Backgrounds can be lightened without blowing them out by placing a scrim between the light and your subject. As you will remember from my article on light modifiers, scrims are translucent panels that diffuses the light before it strikes you subject. A side effect of using a scrim is that less light reaches your subject and your subject appears darker. By adjusting the exposures to compensate for the reduced amount of light falling on your subject causes the background to be slightly overexposed thus lightening it.

Camera settings and White Balance

I mention in my tutorial on White Balance and color temperature that you need to switch off your cameras Automatic White Balance control. A camera set to its AWB (Automatic White Balance) setting will do funny things under studio flash lighting. Using the AWB setting, you are going to get some weird colors in your pictures. Here’s why: studio flash units have a built in “Modeling Lights” which the photographer uses to position his lights so there aren’t any unwanted shadows, reflections, etc. The modeling light, which is an incandescent bulb, has a much warmer color temperature than the flash tube, which simulates daylight color temperatures. With the AWB turned on the camera will balance for the warmer incandescent modeling light causing your pictures to take on a bluish cast. The same thing happened back in the day of film cameras when we loaded indoor film into our camera and then shot pictures outdoors without using the proper color temperature correction filters. What you need to do is turn AWB off and set the WB to its “Flash” setting.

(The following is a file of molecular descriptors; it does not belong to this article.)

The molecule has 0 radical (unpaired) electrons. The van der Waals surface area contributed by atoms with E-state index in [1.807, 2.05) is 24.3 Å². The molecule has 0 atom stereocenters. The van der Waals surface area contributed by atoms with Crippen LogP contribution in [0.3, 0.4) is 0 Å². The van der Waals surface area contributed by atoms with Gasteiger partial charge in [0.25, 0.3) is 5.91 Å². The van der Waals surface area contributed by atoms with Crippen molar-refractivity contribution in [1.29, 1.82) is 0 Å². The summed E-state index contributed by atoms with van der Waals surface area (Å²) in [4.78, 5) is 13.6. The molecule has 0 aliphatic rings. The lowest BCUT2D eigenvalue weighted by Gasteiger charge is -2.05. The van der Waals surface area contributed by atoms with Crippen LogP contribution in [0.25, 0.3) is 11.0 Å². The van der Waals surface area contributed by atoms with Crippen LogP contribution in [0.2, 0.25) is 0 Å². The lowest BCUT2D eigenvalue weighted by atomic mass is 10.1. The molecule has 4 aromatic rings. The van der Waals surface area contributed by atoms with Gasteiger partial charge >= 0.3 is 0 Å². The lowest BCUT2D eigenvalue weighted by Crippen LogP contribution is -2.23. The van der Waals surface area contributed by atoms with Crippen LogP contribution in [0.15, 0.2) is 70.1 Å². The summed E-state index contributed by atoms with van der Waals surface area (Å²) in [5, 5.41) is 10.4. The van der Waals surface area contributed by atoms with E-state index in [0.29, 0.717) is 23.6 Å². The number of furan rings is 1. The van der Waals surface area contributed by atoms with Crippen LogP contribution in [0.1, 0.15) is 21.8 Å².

In part two of this step we will learn how to set your key light at 45 degrees to your subject and shoot some fantastic portraits. This will be a hand on tutorial so I’m going to assume that you have at least one studio strobe, a tripod for your camera and other basic studio equipment.

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Helen Oster
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Posted on Sep 14, 2009